Thursday, July 3, 2014

Why St. Thomas Is My Homeboy

You know, St. Thomas gets a bad rap. I have always thought that. Whenever the scripture reading about "doubting Thomas" comes up, I'm always the first to defend him. Why? Because I'm EXACTLY like him. Don't worry, Tommy boy. I got you.

Today, on the Feast Day of St. Thomas, I want to discuss this. Here's a recap of the famous reading regarding St. Thomas:

 John 20:24-29

Thomas, called Didymus, one of the Twelve,
was not with them when Jesus came.
So the other disciples said to him, “We have seen the Lord.”
But Thomas said to them,
“Unless I see the mark of the nails in his hands
and put my finger into the nailmarks
and put my hand into his side, I will not believe.”
Now a week later his disciples were again inside
and Thomas was with them.
Jesus came, although the doors were locked,
and stood in their midst and said, “Peace be with you.”
Then he said to Thomas, “Put your finger here and see my hands,
and bring your hand and put it into my side,
and do not be unbelieving, but believe.”
Thomas answered and said to him, “My Lord and my God!”
Jesus said to him, “Have you come to believe because you have seen me?
Blessed are those who have not seen and have believed.”

I put myself in his situation. The other apostles, who have seen the resurrected Jesus, are so excited! He has risen! He is back! I would most likely reply (quite skeptically and sarcastically): "Yeah....I'm sure he did." Then I would most likely feel like a total tool when I realized, only after getting proof, that...oops, they were right.

We all want PROOF. Jesus rose from the dead? How do you KNOW? God exists? What makes you so certain?

We have brains, and we have logic. We have science to help us discover the world and how it works. This is part of the reason why I love the Catholic Church, because I feel that out of all the religions out there, it most embraces and accepts science and logic for what it is. However, there are still things about the Church I love so much that you simply must BELIEVE. Like, that the bread and wine at Mass literally turn into the Body and Blood of Jesus. still tastes like bread and how could that be?

In order to be saved, we must have faith in Jesus. This actually scares the living daylights out of me. Because, so many times, I don't have faith. There always seems to be a creeping voice in the back of my head that questions EVERYTHING. How can you actually believe that little circular piece of bread up there is Jesus? Why do you actually think Jesus rose from the didn't see it, did you? How on Earth do you think that Scripture in its entirety is completely infallible?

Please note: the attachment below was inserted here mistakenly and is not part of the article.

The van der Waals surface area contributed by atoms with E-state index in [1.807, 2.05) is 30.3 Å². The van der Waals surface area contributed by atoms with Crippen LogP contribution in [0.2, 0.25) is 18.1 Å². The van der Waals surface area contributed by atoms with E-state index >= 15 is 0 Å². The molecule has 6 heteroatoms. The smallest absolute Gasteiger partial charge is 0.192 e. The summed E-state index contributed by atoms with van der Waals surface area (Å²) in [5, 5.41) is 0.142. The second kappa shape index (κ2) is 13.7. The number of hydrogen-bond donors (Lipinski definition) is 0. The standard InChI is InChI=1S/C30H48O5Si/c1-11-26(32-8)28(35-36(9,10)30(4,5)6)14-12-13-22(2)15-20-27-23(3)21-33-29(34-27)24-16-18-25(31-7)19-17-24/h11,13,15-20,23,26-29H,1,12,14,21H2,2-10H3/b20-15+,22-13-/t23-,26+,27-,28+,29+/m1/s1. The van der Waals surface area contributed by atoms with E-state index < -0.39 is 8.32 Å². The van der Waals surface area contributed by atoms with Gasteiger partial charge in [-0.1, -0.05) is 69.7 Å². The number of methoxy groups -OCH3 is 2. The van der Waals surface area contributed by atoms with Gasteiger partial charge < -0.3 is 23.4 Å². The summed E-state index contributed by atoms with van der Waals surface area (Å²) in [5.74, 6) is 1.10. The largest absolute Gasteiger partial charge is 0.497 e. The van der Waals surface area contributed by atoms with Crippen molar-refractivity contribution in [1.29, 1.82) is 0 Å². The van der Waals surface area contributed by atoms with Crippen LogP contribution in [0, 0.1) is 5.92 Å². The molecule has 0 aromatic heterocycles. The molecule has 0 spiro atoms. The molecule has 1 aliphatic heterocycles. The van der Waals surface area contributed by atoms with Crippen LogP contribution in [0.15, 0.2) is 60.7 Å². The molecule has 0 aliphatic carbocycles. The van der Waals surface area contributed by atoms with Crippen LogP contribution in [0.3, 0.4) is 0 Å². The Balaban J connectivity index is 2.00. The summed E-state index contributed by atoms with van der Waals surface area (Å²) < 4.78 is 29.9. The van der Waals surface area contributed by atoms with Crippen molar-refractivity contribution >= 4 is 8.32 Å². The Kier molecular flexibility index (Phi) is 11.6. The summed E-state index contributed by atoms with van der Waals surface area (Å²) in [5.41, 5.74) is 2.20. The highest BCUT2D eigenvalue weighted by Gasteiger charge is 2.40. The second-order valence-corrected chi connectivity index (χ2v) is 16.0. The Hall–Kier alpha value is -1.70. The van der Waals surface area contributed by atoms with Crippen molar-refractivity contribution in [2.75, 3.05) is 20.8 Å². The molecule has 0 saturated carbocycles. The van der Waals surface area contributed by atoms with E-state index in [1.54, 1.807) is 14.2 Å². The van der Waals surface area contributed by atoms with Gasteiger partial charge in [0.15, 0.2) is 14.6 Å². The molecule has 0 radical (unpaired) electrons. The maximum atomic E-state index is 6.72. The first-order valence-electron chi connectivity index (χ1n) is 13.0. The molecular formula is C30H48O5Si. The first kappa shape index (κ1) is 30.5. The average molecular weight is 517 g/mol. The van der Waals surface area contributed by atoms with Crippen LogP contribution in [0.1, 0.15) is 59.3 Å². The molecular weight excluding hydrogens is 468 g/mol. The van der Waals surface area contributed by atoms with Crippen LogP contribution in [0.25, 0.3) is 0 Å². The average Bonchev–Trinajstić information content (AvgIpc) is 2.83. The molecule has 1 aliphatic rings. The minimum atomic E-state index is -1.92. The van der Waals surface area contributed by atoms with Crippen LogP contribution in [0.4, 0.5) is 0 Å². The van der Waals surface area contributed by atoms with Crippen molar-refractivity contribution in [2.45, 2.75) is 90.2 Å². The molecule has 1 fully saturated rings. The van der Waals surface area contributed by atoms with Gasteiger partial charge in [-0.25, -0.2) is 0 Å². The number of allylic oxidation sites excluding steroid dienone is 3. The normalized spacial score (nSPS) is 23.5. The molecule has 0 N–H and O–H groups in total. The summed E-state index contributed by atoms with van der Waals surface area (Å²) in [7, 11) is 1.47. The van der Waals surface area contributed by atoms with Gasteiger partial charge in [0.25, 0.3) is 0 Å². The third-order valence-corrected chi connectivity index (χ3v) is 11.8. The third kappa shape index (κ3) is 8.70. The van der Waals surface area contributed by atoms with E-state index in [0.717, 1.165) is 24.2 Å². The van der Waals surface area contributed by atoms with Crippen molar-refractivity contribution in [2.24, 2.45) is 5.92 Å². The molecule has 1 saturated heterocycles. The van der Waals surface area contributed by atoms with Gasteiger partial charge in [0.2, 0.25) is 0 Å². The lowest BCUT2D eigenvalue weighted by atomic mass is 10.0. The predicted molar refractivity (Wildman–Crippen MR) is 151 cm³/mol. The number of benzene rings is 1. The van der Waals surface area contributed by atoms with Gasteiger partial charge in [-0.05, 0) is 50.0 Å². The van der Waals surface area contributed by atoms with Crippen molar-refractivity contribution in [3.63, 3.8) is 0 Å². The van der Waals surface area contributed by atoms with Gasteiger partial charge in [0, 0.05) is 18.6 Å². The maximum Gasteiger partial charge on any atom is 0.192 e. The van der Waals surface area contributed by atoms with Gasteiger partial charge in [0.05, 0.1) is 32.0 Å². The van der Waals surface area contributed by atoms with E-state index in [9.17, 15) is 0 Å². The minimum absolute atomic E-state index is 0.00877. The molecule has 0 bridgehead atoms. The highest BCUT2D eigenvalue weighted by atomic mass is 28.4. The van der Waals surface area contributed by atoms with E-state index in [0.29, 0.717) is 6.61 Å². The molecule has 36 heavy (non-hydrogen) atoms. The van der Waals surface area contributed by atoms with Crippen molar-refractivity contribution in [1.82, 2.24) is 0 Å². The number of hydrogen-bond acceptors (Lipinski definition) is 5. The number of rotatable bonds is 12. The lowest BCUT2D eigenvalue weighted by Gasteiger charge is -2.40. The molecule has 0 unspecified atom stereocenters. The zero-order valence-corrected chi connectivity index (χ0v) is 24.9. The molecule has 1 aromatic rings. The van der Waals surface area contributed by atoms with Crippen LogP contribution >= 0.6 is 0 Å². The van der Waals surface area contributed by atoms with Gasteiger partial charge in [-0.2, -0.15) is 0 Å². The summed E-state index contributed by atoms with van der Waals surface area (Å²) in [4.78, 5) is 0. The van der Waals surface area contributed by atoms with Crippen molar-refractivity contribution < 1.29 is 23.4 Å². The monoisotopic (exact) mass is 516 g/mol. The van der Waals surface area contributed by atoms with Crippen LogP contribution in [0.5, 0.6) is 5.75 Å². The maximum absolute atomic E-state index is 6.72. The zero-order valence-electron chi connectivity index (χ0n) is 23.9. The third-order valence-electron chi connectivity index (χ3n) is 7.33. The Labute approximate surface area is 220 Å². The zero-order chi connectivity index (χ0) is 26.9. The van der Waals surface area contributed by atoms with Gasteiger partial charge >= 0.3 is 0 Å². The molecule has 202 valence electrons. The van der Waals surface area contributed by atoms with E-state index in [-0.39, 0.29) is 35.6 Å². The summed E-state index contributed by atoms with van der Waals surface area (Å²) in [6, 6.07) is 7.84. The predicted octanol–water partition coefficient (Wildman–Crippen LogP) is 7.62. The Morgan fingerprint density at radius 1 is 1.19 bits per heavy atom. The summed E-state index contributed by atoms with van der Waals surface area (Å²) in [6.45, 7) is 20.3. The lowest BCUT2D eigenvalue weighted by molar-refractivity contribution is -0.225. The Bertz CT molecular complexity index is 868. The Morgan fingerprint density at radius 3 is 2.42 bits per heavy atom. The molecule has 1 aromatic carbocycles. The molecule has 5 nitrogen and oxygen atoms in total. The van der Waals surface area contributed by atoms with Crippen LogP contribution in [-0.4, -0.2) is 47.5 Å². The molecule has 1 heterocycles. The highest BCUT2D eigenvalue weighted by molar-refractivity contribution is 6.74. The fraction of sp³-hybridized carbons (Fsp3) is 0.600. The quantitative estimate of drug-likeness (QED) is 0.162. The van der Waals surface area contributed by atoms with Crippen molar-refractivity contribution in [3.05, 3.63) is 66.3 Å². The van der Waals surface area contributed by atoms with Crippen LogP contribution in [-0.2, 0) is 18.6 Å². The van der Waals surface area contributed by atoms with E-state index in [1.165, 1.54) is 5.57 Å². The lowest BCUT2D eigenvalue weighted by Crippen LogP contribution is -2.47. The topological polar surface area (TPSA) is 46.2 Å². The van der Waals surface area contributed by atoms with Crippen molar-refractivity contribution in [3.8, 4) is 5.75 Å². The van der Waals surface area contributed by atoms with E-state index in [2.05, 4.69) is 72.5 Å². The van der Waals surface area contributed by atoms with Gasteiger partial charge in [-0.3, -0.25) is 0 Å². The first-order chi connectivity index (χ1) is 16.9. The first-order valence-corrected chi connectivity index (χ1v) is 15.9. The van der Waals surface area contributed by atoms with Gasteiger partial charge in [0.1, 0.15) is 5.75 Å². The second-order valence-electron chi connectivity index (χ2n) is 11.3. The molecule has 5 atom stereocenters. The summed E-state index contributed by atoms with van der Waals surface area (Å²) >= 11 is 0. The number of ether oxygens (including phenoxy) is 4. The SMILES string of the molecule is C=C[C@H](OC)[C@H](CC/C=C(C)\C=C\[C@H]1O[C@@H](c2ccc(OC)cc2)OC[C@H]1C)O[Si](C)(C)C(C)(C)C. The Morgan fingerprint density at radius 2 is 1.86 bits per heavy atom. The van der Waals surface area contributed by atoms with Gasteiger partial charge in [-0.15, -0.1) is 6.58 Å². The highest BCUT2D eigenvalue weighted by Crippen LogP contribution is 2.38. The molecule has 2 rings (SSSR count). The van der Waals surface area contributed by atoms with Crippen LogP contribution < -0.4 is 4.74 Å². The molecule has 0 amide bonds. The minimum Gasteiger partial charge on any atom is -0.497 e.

You know what that voice is? Satan. Yes, folks, Satan is real. Just like Pope Francis has been preaching about so many times. Like Scripture says, Satan is "prowling around like a roaring lion looking for [someone] to devour." (1 Peter:5 8). Should this bring us to despair? No! We should rejoice that Christ died on the cross for us, and that He always has and always will win against the darkness.

Still...we all have these doubts in our minds. But here's what I always tell myself: God has given us the gift of miracles. I firmly believe that miracles occur specifically for people like myself and St. Thomas. These miracles, in themselves, are living proof that all these things Scripture claims are TRUE. Thomas needed proof because of his weak spirit, and Jesus gave it to him.

St. Padre Pio's uncorrupted body after 40 years
Don't believe the bread and wine become the Body and Blood of Christ? There have been Eucharistic miracles aplenty. There are documented instances when the bread and wine actually have transformed and looked like real human flesh and human blood. Don't believe in sainthood? There are a large number of Saints whose bodies (hundreds of years old) have never decomposed, with no use of any chemicals or preserving methods. Don't believe in the healing power of Christ? There are countless stories of people miraculously healing from incurable illnesses and wounds (including amputated legs suddenly growing back).

Some skeptics argue that miracles are simply events that science has not yet explained. I just can't buy it. Sure, there have been events in the past that people thought were miracles, and were later proven to be normal acts of science. But I can't believe that with the amazing technology, information, and knowledge that we have in this day and age, science could somehow not explain these phenomenons.

As weak as my faith is, and as doubtful of a person as I am, I continue to thank God for the gift of miracles. For doubting Thomas's like myself, they are the extra encouragement I need that Jesus truly is our Savior, that He really did rise from the dead, and that I can continue to see Him every day at Mass in the Eucharist.

So instead of showing St. Thomas in a bad light, maybe we should cut him a break. He's just another guy like the rest of us who needed a little extra knock in the head to help him realize what was really happening. St. Thomas lives in the skeptical hearts of us all. Don't worry, Tommy. We ALL got you.

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